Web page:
These 7 things are slowing down your site’s user experience (and you have no control over them)
As a website owner, you have 100% control over your site, plus a hefty amount of control over the first and middle mile of the network your pages travel over. You can (and you should) optimize the heck out of your pages, invest in a killer back end, and deploy the best content delivery network that money can buy. These tactics put you in charge of several performance areas, which is great.
But when it comes to the last mile — or more specifically, the last few feet — matters are no longer in your hands.
Today, let’s review a handful of performance-leaching culprits that are outside your control — and which can add precious seconds to your load times.
1. End user connection speed
If you live in an urban center, then congratulations — you probably enjoy connections speeds of 20-30 Mbps or more. If you don’t live in an urban center, then you have my sympathy.
As someone who lives some distance from a major city, I can tell you that 1-3 Mbps is a (sadly) common occurrence in my house, especially during the internet rush hour when everyone in my neighborhood gets home and starts streaming movies and doing whatever else it is they do online. There’ve been many, many times when I’ve gotten incredibly frustrated waiting for a file to download or stream, and I’ve performed many, many speed tests with sub-3 Mbps results.
Oh look! Here’s one right now:
I’ve gotten into long, heated debates with people (always city dwellers) who flat-out refuse to believe that THAT many people are really affected by poor connection speeds. Their arguments seem to be largely fueled by the fact that they’re operating with a limited view of connection speed data, which corroborates their own personal experience.
In all my research into US connection speeds, I’ve found that the numbers vary hugely depending on the source. At the highest end is OOKLA’s “household download index” that states a typical US household connection is 30 Mbps. My issue with OOKLA’s data is I can’t find specifics on how they gather it, or whether it’s based on average speeds or peak speeds. I suspect the latter, based on comparing their data to Akamai’s “state of the internet” reports, which give numbers for both average and peak Mbps. OOKLA’s index loosely correlates to Akamai’s peak broadband numbers. According to Akamai, average broadband connection speeds run approximately 12-17 Mbps for the ten fastest states. The slowest states perform significantly worse, with Alaska trailing at 7.2 Mbps. (And at the risk of pointing out the obvious, this doesn’t mean everyone in Alaska consistently gets 7.2 Mbps. It means, for example, that while some people may enjoy up to 12-15 Mbps connections, there are others who, like me, struggle with 2-3 Mbps or worse.)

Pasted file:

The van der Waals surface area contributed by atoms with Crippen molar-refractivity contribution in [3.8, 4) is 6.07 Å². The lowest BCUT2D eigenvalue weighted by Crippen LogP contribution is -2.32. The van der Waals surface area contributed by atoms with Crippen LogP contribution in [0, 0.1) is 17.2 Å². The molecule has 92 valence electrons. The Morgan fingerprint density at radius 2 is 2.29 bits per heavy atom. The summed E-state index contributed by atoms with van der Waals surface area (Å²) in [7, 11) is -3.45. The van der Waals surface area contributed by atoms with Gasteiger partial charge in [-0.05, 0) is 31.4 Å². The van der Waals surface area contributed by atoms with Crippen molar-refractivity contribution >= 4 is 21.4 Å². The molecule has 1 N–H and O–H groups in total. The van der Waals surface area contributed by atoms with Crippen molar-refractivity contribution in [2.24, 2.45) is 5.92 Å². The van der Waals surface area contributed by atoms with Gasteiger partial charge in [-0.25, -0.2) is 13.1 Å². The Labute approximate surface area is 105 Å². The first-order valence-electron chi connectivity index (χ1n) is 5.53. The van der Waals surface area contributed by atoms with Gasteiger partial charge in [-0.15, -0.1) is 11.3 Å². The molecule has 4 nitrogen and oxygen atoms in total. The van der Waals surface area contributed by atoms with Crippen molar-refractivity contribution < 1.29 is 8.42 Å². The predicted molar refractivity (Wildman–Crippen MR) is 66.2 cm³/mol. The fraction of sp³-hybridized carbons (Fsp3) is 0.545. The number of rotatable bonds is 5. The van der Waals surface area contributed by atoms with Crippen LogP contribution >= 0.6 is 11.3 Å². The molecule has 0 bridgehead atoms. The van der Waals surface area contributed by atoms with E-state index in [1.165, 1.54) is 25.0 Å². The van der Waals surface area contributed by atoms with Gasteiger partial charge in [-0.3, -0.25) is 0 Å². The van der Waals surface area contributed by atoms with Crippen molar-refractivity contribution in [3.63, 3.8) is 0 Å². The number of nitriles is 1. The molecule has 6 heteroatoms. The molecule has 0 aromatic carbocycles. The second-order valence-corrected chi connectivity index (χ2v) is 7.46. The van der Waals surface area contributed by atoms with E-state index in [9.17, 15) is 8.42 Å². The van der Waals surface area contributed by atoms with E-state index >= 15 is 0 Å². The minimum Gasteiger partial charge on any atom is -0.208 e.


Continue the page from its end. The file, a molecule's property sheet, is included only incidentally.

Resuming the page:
Another issue: When most agents report on connection speed, they tend to focus on broadband, which ignores a massive swath of the population. (Broadband is, by definition, an internet connection that is above 4 Mbps, regardless of the connection being used.) According to Akamai, in many states broadband adoption is only around 50%. And in roughly one out of ten states, broadband adoption rates are actually declining.
Takeaway: Non-broadband users aren’t freakish outliers whom you should feel comfortable ignoring.
And that’s just desktop performance. Don’t even get me started on mobile.
2. What the neighbours are downloading
If, like me, you’re already at the low end of the connection speed spectrum, when your neighbours start streaming a movie or downloading a massive file, you REALLY feel it. I’ve been known to schedule my download/upload activities around the release of new episodes of Game of Thrones and Breaking Bad. Sad or savvy? Maybe a little bit of both.
3. How old their modem is
I’ve yet to encounter an ISP that proactively reminds customers to upgrade their hardware. Most people use the same modem for between five to ten years, which guarantees they’re not experiencing optimal load times — even if they’re paying for high-speed internet.
If your modem is five or more years old, then it pre-dates DOCSIS 3.0. (DOCSIS stands for Data Over Cable Service Interface Specification. It’s the international data transmission standard used by cable networks.) Back around 2010-2011, most cable companies made the switch from DOCSIS 2.0 to DOCSIS 3.0. If you care about performance, you should be using a DOCSIS 3.0 modem. Otherwise, you’ll never be able to fully leverage your high-speed plan (if you have one).
The funny (but not ha-ha funny) thing here is the fact that so many people have jumped on the high-speed bandwagon and are currently paying their ISPs for so-called high-speed internet. But without the right modem they’re not getting the full service they’ve paid for.
4. How old their device is